Wayne Henderson, a trombonist and composer who was a founding member of the Jazz Crusaders, a group that began in the 1950s playing straight-ahead bebop and then morphed into leading performers of jazz-funk, died on Saturday in Culver City, Calif. He was 74.
His wife, Cathy, said the cause was heart failure triggered by diabetes.
The Jazz Crusaders, who shortened their name to the Crusaders in 1971, placed 19 albums on the Billboard Top 200, eight of them in the Top 50. Their funky, danceable renditions of songs by the Beatles, Carole King and others extended their reach beyond jazz fans, as did original songs by Mr. Henderson like “Keep That Same Old Feeling.” At the height of their success, the Crusaders opened for the Rolling Stones.
“We are the fathers of jazz-funk-fusion, and I am a funkster at heart,” Mr. Henderson said in an interview with The Los Angeles Times in 1995. “We took pop tunes like ‘Eleanor Rigby’ and ‘So Far Away’ and did them melodically with a groove, so people could dance if they wanted.”
That groove — subtle, almost mesmerizing repetitions of a theme — was the essential characteristic of the Crusaders’ music. Its influence can be heard today in acid jazz, house music and hip-hop.
Mr. Henderson was born on Sept. 24, 1939, in Houston, where he formed a group called the Swingsters in 1952 with three high school friends: Wilton Felder, a tenor saxophonist; Joe Sample, a keyboardist; and Stix Hooper, a drummer.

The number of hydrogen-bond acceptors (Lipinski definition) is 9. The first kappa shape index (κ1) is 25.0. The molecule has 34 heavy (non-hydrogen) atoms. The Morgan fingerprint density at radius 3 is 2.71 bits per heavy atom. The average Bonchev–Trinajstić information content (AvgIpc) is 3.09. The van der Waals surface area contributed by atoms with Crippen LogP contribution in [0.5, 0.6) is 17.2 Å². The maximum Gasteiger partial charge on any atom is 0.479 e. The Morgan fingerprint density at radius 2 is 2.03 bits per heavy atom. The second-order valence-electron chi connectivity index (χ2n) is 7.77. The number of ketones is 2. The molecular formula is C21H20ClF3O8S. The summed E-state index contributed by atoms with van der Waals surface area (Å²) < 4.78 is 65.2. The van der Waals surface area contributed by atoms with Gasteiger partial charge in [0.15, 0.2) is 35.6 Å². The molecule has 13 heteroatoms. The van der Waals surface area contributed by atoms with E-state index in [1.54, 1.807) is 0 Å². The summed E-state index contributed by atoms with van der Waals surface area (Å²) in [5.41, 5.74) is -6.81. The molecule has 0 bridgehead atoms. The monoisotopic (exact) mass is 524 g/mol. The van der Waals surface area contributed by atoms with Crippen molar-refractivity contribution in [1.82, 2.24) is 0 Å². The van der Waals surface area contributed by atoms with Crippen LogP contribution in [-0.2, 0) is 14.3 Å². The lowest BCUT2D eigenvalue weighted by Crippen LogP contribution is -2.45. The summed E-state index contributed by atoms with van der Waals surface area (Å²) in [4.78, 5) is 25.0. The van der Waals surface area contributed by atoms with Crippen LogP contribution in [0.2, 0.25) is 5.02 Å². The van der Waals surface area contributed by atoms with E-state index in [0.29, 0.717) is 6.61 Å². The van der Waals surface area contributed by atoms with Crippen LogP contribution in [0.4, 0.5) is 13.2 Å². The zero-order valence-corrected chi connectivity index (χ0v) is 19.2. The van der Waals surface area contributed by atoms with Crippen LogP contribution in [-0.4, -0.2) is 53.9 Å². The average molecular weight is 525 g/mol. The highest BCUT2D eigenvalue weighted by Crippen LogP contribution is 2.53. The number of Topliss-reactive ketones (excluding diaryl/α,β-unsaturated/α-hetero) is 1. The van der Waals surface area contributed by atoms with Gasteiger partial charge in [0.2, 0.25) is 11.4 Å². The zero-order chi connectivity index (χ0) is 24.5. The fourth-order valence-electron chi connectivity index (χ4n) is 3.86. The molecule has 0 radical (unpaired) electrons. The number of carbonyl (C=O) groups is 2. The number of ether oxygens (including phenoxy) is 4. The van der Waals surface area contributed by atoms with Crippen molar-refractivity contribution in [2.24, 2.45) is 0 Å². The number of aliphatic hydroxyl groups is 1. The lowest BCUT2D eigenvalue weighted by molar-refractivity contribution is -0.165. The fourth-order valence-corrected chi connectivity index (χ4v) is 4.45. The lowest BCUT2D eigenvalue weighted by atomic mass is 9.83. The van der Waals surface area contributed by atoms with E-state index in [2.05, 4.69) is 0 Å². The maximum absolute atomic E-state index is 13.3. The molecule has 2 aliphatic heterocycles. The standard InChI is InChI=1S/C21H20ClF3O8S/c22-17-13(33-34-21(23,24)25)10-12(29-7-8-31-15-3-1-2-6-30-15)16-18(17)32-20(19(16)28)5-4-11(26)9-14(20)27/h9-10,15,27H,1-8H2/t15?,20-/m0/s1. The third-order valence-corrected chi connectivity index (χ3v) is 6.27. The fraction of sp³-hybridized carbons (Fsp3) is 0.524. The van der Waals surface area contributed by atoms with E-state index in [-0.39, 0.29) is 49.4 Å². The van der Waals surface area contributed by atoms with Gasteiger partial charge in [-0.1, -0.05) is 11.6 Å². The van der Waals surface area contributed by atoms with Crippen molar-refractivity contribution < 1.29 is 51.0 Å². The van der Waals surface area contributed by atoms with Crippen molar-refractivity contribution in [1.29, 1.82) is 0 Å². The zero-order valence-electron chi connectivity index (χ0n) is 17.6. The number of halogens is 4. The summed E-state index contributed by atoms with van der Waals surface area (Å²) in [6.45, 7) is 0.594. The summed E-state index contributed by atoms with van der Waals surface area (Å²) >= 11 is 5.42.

As young teenagers, they traveled the Gulf Coast playing strip clubs and hole-in-the wall joints, even as their aspirations were focused on the cutting-edge work of jazz artists like John Coltrane.
“There’s nothing city-slick about what we do,” Mr. Sample said in an interview with The Independent, a London newspaper, in 2003. “It’s a combination of southeast Texas and Louisiana roots.”
After settling in Los Angeles in the late 1950s, the group drew praise for its unusual sound, which featured melody lines played by tenor sax and trombone in unison. Mr. Henderson, known as Big Daddy, became the group’s spokesman and wrote and arranged many of its songs.
They changed their name to the Jazz Crusaders in 1961 and recorded their first album, “Freedom Sound,” for the Pacific Jazz label that year. Their 1962 recording of “The Young Rabbits,” a high-energy Henderson composition, led to comparisons to Art Blakey’s Jazz Messengers, the leading proponents of the stripped-down style known as hard bop.
In the early 1970s they dropped “jazz” from their name — because, they explained, people kept telling them they liked their music but didn’t understand jazz. Their new music was different in more than name. An electric bassist and guitarist were added. So were vocalists. Mr. Sample began playing electric keyboards.
“We were the co-creators of funk music,” Mr. Henderson said in an interview with The Kansas City Star in 2006. “Other guys started the jazz-funk thing, too — Cannonball Adderley, Herbie Hancock — and we started selling records just like the pop guys. And we kept the integrity of the music.”
In 1975, Mr. Henderson left the group to concentrate on producing artists like the vibraphonist Roy Ayers and the drummer Chico Hamilton. He also worked as a studio musician with Marvin Gaye, Joni Mitchell and many others. In later years he periodically reunited with members of the group, most recently in London last October. His wife said he was working on starting a new group, the Super Blues Crusade, at his death.
In addition to his wife, Mr. Henderson, who lived in Los Angeles, is survived by his sons, Wayne Jr. and Randy, and two grandsons.
Mr. Henderson explained his songwriting process in a 2004 NPR interview. It began, he said, when a melody popped into his head: “And when you can hum it, then the next thing comes, obviously, the rhythm, man. See, once I get my melody, then I lay into my rhythm, and then fill all those beautiful harmonics.” He added, “But I think melody — I’ve got to think that first.”